Some of the most renowned programs include:
Location: Washington, D.C.
Duration: 9 days (sessions available in mid-June and early July)
During this program, students travel to Washington, D.C., where they have the opportunity to explore the inner workings of important media outlets. Additionally, students get familiar with professional studio equipment and the methods of high-level journalism. Two tracks are offered—Newswriting & Investigative Reporting and Broadcast Journalism.
Location: Cambridge University
Duration: 3 weeks (July 12 – August 2, 2023)
Cost: $8,616 – $11,114
Through seminars and practical assignments, students attending ISSOS programs learn research skills, writing skills, and formatting skills. Students choose one Academic course and one Elective course, then supplement their learning through hands-on experiences outside of the classroom.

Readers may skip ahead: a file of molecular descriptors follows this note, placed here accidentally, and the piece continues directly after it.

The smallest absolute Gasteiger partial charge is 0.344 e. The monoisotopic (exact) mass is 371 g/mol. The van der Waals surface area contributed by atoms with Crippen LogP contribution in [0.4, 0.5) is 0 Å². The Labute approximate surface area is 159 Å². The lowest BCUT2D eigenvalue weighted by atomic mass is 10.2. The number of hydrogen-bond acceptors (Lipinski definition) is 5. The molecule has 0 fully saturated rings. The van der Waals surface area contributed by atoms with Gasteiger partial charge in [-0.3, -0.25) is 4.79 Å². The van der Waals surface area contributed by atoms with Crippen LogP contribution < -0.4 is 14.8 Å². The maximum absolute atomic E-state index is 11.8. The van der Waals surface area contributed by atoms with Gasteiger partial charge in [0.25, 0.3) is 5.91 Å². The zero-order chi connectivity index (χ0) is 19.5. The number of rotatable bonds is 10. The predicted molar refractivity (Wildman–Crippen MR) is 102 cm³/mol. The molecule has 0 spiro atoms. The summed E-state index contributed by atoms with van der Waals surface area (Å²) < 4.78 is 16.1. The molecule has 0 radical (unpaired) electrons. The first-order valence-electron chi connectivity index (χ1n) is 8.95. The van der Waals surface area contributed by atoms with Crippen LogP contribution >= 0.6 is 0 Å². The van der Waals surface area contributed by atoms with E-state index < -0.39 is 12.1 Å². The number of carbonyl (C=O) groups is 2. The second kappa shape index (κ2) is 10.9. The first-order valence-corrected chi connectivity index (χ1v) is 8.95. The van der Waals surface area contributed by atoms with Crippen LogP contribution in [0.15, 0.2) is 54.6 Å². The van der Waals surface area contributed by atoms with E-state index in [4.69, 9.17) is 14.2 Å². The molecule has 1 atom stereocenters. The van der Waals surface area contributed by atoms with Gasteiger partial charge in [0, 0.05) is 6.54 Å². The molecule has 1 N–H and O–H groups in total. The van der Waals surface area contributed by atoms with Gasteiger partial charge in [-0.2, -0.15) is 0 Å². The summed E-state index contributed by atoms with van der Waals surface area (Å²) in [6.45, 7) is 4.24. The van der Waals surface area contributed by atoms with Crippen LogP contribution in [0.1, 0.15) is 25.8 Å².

Location: Arizona State University Walter Cronkite School of Journalism and Mass Communication (Phoenix, AZ)
Duration: 1 week (June 11-17, 2023)
Camp Cronkite offers students three different tracks to pursue their journalistic interests—digital journalism, broadcast journalism, and sports media. Through the camp, students get exposed to the various elements and voices that go into the journalistic craft. 25-30 students are selected for the program each year.
Location: Washington, D.C.
Duration: 6 days
JCamp is a multicultural journalism program. The program focuses on the value of cross-cultural communication skills, the fundamentals of leadership, the importance of diversity in the newsroom and media, journalistic ethics, and the value of networking and career mapping.